Overview

Distribution

Range Description

Riffel (1991) presents a distribution map for the species. The species certainly occurs in hills and mountains of Java and Bali, but there is insufficient evidence to say that it is not present on the adjacent plains (W. Duckworth pers. comm.). There are only two records for Bali, which was omitted from the range in most of the standard sources before 1991. An individual was found on a forest trail approximately 300 m south of Lake Buyan in Central Bali at an elevation of 1,180 m, and the other record is a 1979 specimen with no precise locality information, held in Museum Zoologicum Bogoriense (Riffel, 1991). There are two subspecies: M. o. orientalis in eastern Java, and M. o. sundaicus in western Java (Long 1992). The Small Carnivore conservation Action Plan 1989 has a record for a point without a name (perhaps Dieng Plateau) in Central Java. It was recorded, with no detail, in a survey in Gunung Halimun Nature Reserve in 1990-1991 (Yossa et al. 1991). There are several recent records for Gunung Gede, a known historical site (Brickle 2007). There are several other recent unpublished records but no-one has attempted to collate them and evaluate current distribution and status.
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Ecology

Habitat

Habitat and Ecology

Habitat and Ecology
The ecology of this species is largely unknown, and there are few data on habitat requirements, as most museum material outside Indonesia is labelled "Java" only (Riffel, 1991). The specimen from Bali was found in habitat described as "secondary forest and rubber plantation", with nearby human settlements, 2 to 3 km east of the site where it was recorded, thus giving some indication that this species is not reliant on primary forest (Riffel, 1991). There are also records from deep within primary forest (Brickle, 2007), suggesting a wide tolerance of habitat.

Systems
  • Terrestrial
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Conservation

Conservation Status

IUCN Red List Assessment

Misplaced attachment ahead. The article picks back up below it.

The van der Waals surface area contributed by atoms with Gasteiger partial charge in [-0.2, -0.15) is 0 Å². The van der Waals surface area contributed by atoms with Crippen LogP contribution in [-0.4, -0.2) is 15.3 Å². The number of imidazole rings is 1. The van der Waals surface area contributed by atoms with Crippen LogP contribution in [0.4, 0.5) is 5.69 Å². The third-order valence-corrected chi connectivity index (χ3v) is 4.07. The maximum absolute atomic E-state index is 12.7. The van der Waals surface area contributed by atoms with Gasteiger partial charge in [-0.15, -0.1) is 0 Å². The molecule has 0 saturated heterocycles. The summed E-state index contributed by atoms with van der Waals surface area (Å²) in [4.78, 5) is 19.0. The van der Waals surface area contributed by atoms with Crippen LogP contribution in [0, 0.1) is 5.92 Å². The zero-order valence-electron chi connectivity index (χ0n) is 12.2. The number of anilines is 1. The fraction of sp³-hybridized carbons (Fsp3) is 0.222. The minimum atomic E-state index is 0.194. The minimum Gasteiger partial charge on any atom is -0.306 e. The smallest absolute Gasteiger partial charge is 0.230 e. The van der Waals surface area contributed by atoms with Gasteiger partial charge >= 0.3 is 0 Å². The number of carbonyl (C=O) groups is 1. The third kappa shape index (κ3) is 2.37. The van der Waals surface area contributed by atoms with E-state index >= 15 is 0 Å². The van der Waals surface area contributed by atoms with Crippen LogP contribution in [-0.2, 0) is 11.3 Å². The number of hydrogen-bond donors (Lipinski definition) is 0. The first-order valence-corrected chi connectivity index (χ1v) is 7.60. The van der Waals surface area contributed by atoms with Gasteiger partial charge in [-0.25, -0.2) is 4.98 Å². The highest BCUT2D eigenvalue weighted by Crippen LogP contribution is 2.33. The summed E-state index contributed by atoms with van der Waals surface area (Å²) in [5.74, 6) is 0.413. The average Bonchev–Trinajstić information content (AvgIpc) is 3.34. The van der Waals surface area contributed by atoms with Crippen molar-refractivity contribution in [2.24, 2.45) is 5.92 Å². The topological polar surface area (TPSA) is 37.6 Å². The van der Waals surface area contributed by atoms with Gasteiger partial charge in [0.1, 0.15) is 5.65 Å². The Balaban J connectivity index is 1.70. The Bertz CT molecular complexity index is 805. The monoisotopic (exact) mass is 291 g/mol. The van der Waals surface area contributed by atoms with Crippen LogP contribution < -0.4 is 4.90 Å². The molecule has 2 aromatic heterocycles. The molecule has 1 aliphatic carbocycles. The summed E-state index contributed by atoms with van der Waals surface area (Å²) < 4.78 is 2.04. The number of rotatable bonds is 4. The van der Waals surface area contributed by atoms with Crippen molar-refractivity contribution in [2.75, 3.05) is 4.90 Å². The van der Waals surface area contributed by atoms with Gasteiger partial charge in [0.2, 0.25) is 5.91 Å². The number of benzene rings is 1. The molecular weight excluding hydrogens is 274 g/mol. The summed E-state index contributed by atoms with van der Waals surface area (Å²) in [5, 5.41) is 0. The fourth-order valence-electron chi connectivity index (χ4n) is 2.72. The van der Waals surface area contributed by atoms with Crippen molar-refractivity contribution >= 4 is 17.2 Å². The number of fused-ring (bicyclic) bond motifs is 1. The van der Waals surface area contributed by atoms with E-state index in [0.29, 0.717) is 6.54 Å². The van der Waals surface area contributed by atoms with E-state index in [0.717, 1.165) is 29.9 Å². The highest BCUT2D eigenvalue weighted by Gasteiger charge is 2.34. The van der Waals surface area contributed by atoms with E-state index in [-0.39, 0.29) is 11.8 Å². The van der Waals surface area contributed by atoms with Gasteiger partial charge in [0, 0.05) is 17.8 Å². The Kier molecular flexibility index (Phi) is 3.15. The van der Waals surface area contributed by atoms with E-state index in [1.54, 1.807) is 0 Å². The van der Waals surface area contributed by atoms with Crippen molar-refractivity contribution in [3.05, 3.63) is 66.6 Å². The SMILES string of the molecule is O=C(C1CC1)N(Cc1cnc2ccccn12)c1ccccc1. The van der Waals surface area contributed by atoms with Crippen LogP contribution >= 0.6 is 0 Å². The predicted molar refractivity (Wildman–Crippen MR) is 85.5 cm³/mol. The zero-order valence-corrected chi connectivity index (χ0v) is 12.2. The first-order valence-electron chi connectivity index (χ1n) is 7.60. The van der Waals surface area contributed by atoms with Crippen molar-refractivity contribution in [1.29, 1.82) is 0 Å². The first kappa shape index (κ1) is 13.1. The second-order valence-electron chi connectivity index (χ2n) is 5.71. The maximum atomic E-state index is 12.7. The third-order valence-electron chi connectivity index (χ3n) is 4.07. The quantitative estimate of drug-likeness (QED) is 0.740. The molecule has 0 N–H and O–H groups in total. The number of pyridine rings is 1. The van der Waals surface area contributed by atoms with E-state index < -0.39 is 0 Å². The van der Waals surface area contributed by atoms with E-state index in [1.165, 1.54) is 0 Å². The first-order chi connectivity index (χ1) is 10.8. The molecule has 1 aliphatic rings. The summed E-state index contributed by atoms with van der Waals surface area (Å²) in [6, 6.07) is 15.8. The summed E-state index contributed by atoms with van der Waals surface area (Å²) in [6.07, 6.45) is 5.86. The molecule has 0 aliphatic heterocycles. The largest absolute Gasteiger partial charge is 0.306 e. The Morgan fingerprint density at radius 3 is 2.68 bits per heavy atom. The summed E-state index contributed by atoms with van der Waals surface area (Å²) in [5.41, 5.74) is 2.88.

Red List Category
DD
Data Deficient

Red List Criteria

Version
3.1

Year Assessed
2008

Assessor/s
Duckworth, J.W. & Brickle, N.W.

Reviewer/s
Belant, J. (Small Carnivore Red List Authority) & Schipper, J. (Global Mammal Assessment Team)

Contributor/s

Justification
This species is listed as Data Deficient as there is almost no available contemporary information on status, threats or distribution. More survey work is necessary to obtain data improve the state of knowledge of this species prior to applying the Red List Criteria. There is a possibility that this species could be threatened, therefore this species is a priority for further research and survey work.

History
  • 1996
    Lower Risk/near threatened
    (Baillie and Groombridge 1996)
  • 1994
    Insufficiently Known
    (Groombridge 1994)
  • 1990
    Insufficiently Known
    (IUCN 1990)
  • 1988
    Insufficiently Known
    (IUCN Conservation Monitoring Centre 1988)
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Population

Population
Riffel (1991) traced a few recent records; it does not seem to be very rare, but may not be very common either.

Population Trend
Unknown
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Threats

Major Threats
Nothing is currently known about potential threats as little is known about habitat requirements, population status, or current exploitation activities. Much of the forest habitat of Java has been converted to other uses, particularly agriculture, but it is unclear to what level, if any, this species depends upon extensive, old-growth, or any sort of forest; some other Melogale spp. are very adaptable to forest fragmentation and degradation (see account for M. moschata), but the same cannot be assumed for this species. Although there are a few records to date from non-forest areas, they could simply have been dispersing individuals. There is no information on its susceptibility to whatever hunting levels occur in its range. It is not significantly traded, but it is no doubt caught in non-selective traps. In sum, several plausible threats operate but it is unclear if any are threats at the population level.
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Management

Conservation Actions

Conservation Actions